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Silent VictoriesThe History and Practice of Public Health in Twentieth Century America$
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John W. Ward and Christian Warren

Print publication date: 2006

Print ISBN-13: 9780195150698

Published to Oxford Scholarship Online: September 2009

DOI: 10.1093/acprof:oso/9780195150698.001.0001

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Thank You for Not Smoking: The Public Health Response to Tobacco-Related Mortality in the United States

Thank You for Not Smoking: The Public Health Response to Tobacco-Related Mortality in the United States

Chapter:
(p.423) 20 Thank You for Not Smoking: The Public Health Response to Tobacco-Related Mortality in the United States
Source:
Silent Victories
Author(s):

Michael P. Eriksen

Lawrence W. Green

Corinne G. Husten

Linda L. Pederson

Terry F. Pechacek

Publisher:
Oxford University Press
DOI:10.1093/acprof:oso/9780195150698.003.20

Given the broad acceptance of the cigarette in society, the dramatic reduction in smoking over the 20th century is an extraordinary achievement. During the last third of the century, smoking rates and per capita consumption of cigarettes were cut in half, and exposure to second hand smoke declined dramatically. As a result, more than one million deaths potentially caused by tobacco were avoided, resulting in gains in life expectancy and quality. This chapter reviews the actions attributed to this achievement, including the dissemination of scientific information on the dangers of active and passive smoking, clinical strategies to help persons quit smoking, and the legal and economic strategies to create disincentives for tobacco use. The marketing of tobacco continues resulting in a continual state of action and reaction between private industry and public health. Despite the health advances, smoking remains the leading preventable cause of death for American men and women.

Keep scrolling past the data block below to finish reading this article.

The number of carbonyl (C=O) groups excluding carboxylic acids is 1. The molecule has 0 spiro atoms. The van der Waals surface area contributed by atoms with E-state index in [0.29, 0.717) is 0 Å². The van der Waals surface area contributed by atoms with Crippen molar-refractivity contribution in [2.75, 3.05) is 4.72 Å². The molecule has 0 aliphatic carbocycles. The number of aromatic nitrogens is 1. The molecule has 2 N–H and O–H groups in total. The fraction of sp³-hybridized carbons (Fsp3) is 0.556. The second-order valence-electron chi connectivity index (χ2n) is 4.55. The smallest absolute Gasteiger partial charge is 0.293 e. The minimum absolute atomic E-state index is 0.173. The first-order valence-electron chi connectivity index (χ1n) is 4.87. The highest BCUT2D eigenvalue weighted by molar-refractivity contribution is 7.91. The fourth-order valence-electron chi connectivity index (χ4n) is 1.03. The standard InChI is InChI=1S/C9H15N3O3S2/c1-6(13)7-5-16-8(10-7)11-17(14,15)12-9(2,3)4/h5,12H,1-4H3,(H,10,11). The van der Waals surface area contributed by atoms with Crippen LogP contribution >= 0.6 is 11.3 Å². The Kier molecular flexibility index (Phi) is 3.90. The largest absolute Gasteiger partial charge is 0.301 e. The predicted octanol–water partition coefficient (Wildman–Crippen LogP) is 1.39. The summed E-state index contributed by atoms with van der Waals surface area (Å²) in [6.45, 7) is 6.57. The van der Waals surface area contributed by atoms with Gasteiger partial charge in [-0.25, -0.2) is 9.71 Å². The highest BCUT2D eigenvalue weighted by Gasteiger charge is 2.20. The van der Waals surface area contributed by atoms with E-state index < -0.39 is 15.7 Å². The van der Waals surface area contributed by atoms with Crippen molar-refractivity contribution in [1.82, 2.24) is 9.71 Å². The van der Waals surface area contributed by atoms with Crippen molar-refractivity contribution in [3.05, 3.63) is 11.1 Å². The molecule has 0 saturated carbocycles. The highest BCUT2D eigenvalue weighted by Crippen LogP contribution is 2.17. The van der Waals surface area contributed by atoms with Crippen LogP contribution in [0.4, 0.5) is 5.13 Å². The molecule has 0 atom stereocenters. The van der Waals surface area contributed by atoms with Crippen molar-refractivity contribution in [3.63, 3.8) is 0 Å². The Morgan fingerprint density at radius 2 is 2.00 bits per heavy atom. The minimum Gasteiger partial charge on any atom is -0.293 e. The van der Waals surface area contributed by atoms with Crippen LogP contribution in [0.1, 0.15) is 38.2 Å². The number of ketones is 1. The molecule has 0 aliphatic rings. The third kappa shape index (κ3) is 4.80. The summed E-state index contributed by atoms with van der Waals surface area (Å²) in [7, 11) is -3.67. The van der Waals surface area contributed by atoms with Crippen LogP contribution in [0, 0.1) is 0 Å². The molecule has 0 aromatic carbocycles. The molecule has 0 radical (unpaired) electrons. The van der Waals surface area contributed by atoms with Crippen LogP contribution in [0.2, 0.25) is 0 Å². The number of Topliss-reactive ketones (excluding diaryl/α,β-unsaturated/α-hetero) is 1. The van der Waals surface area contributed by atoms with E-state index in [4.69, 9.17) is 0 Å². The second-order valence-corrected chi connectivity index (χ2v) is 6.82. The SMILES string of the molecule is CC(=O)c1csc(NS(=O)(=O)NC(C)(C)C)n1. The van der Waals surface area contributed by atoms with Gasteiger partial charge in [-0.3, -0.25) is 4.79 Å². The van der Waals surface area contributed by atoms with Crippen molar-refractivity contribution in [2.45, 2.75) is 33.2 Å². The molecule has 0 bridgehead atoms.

Keywords:   public health, 20th century, smoking, tobacco use, cigarettes, cancer prevention, lung cancer, second hand smoke, passive smoking, life expectancy

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